2. Deny the Distractions. The temptation to talk and text is ever-present. In this constantly-connected economy in which we live, our phones are always at our fingertips, but nothing is more important than safety when behind the wheel, and any phone call or text message can wait until you've arrived at your location. In Injury Facts 2016, presented by The National Safety Council, distracted driving came in as the third biggest cause for fatalities in the road. Nearly a third of recent fatalities were attributed to distractions on the road.

    If you find the temptation to answer your phone is too great, put it on silent and toss it in your glove-box. This way, it won't make noise making you want to grab it, until you arrive safely at your destination.

  3. Allow the Speed Limit to Suffice. Over the past decade, about one-third of crash fatalities have resulted from excessive speed on the roadways. Although this number is declining, it's still an alarmingly high percentage.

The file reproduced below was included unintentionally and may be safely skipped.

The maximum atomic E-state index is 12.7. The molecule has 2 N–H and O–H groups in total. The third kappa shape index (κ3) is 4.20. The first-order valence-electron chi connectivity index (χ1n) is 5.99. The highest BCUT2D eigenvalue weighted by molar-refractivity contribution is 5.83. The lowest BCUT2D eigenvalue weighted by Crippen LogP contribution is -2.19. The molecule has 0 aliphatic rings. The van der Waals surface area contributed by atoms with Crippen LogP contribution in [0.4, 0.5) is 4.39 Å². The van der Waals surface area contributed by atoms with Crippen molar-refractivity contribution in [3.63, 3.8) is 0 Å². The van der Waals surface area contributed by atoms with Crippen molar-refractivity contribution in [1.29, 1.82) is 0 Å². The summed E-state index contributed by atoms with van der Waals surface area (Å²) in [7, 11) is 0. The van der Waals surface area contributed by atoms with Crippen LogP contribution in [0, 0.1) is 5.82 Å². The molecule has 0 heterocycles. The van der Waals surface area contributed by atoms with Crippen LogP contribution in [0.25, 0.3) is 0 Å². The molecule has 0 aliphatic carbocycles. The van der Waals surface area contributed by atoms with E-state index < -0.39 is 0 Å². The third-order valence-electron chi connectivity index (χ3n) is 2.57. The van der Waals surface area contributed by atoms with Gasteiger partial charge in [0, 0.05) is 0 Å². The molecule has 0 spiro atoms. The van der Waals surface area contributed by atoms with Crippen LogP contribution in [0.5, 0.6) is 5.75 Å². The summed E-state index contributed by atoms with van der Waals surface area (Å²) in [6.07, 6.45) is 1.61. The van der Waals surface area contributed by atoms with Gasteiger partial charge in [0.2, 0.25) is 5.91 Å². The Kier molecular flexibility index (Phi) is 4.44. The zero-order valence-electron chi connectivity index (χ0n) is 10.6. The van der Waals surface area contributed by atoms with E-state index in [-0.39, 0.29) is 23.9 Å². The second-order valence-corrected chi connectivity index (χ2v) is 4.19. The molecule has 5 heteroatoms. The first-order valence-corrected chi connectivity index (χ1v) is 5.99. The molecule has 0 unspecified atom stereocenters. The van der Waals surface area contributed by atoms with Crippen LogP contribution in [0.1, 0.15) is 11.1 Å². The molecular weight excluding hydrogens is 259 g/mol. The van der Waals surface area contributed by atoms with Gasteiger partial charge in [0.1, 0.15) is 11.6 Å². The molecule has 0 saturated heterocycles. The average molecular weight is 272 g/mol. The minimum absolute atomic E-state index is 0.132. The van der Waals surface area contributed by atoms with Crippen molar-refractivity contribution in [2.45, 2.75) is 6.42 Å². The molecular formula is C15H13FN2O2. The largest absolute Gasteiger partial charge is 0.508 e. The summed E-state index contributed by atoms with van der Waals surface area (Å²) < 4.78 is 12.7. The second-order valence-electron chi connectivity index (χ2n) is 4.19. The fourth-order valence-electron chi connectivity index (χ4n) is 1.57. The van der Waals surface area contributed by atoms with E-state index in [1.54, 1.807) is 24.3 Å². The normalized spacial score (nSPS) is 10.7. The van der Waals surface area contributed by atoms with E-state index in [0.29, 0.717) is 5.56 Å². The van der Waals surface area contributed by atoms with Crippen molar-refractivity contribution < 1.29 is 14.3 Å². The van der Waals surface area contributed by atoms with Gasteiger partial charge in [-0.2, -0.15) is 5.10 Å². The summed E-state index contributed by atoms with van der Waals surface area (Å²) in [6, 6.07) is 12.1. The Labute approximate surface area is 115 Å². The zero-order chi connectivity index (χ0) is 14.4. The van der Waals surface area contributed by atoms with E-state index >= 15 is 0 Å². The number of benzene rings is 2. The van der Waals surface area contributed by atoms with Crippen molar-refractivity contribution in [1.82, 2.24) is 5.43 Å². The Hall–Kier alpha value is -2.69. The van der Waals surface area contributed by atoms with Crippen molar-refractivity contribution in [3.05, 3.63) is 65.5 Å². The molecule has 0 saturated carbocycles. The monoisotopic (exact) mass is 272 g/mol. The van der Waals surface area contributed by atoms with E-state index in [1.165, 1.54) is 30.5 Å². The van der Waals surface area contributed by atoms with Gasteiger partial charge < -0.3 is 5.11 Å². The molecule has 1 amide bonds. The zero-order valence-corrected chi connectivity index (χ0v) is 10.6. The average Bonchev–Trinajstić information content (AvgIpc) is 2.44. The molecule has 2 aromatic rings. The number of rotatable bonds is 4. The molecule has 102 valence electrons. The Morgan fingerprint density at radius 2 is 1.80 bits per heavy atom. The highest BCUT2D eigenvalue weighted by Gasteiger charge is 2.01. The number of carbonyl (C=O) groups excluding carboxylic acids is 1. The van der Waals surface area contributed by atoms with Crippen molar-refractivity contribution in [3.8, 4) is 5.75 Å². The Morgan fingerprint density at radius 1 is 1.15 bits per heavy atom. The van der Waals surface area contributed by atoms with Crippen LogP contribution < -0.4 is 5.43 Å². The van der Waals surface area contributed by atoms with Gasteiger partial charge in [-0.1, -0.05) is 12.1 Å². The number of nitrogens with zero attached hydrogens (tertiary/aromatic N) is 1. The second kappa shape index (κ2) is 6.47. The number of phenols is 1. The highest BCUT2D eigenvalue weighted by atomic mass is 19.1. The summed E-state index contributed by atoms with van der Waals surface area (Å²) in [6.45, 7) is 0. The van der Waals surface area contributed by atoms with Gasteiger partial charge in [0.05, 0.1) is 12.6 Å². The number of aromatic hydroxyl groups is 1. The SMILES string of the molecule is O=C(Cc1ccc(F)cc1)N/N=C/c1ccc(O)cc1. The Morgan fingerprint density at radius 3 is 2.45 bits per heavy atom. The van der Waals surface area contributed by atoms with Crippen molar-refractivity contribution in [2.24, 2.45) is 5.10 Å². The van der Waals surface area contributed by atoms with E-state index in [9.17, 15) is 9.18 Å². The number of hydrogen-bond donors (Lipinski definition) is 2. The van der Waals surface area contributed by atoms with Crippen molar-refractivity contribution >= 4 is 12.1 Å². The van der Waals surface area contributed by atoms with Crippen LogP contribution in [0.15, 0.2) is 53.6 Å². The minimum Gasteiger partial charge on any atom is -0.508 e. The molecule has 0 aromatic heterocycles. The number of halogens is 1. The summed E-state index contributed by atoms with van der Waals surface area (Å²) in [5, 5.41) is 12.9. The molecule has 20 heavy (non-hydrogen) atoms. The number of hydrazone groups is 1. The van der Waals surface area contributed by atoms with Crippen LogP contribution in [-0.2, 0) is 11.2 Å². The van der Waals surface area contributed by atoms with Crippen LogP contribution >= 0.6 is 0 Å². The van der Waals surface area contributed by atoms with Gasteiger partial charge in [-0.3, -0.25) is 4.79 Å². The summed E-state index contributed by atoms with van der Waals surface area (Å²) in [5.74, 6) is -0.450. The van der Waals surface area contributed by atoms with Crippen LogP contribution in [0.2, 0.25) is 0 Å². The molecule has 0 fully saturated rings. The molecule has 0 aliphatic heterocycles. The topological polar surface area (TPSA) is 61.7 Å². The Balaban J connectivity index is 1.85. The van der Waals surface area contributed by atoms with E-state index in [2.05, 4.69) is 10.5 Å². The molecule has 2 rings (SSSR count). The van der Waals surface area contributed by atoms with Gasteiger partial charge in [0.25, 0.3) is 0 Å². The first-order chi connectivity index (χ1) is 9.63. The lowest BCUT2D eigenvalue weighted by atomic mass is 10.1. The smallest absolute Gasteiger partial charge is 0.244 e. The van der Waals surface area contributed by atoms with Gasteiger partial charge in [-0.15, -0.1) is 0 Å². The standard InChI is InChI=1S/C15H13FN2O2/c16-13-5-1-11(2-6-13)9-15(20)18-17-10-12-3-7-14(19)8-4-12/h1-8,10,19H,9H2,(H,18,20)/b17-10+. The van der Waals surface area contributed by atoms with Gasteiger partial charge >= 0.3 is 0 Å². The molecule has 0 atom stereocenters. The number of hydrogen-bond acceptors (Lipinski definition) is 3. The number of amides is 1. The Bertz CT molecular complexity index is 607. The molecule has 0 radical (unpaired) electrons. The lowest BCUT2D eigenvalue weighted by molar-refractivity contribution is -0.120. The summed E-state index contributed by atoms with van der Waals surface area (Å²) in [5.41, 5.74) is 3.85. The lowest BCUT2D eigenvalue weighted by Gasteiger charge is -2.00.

The higher the speed you're traveling, the greater the impact that results from a crash, even if you weren't the cause of the accident.

Even the safest of drivers can find themselves facing the aftermath of a collision on the road. If you've been involved in an automobile accident, contact our team at Greenman, Goldberg, Raby and Martinez at 702-388-4476, and be sure to download our 8 Surprising Things To Know After A Car Accident Checklist.

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The Cost of Speeding in Nevada

Las Vegas has a reputation as a party city. Tourists and visitors alike find themselves in this city largely because they love the high lifestyle of exciting attractions and non-stop entertainment. A large component which beckons adrenaline junkies who adore fast cars with fast times. But unless you've entered the Dream Racing operation at the Las Vegas Motor Speedway, it's best if you ease up on that gas pedal for your safety and wallet's sake.

Speeding Ticket